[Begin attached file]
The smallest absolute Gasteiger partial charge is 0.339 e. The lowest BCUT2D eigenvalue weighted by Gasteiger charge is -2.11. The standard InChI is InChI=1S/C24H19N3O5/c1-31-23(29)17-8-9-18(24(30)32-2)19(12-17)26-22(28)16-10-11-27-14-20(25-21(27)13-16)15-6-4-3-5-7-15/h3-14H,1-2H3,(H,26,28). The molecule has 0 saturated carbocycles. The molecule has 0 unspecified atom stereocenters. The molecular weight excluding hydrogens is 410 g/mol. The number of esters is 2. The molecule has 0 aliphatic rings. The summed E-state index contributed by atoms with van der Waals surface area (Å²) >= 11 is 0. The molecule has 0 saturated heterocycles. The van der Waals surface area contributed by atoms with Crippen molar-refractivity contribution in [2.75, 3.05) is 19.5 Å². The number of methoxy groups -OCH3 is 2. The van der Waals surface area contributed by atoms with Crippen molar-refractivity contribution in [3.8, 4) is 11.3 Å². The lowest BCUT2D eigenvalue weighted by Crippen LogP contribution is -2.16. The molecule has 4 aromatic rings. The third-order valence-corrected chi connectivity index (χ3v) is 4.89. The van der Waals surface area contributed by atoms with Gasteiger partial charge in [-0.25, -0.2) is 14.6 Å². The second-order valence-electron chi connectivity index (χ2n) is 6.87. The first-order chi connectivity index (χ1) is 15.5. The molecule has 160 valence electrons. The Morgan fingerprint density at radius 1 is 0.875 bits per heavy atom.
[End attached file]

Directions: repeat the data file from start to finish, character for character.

The smallest absolute Gasteiger partial charge is 0.339 e. The lowest BCUT2D eigenvalue weighted by Gasteiger charge is -2.11. The standard InChI is InChI=1S/C24H19N3O5/c1-31-23(29)17-8-9-18(24(30)32-2)19(12-17)26-22(28)16-10-11-27-14-20(25-21(27)13-16)15-6-4-3-5-7-15/h3-14H,1-2H3,(H,26,28). The molecule has 0 saturated carbocycles. The molecule has 0 unspecified atom stereocenters. The molecular weight excluding hydrogens is 410 g/mol. The number of esters is 2. The molecule has 0 aliphatic rings. The summed E-state index contributed by atoms with van der Waals surface area (Å²) >= 11 is 0. The molecule has 0 saturated heterocycles. The van der Waals surface area contributed by atoms with Crippen molar-refractivity contribution in [2.75, 3.05) is 19.5 Å². The number of methoxy groups -OCH3 is 2. The van der Waals surface area contributed by atoms with Crippen molar-refractivity contribution in [3.8, 4) is 11.3 Å². The lowest BCUT2D eigenvalue weighted by Crippen LogP contribution is -2.16. The molecule has 4 aromatic rings. The third-order valence-corrected chi connectivity index (χ3v) is 4.89. The van der Waals surface area contributed by atoms with Gasteiger partial charge in [-0.25, -0.2) is 14.6 Å². The second-order valence-electron chi connectivity index (χ2n) is 6.87. The first-order chi connectivity index (χ1) is 15.5. The molecule has 160 valence electrons. The Morgan fingerprint density at radius 1 is 0.875 bits per heavy atom.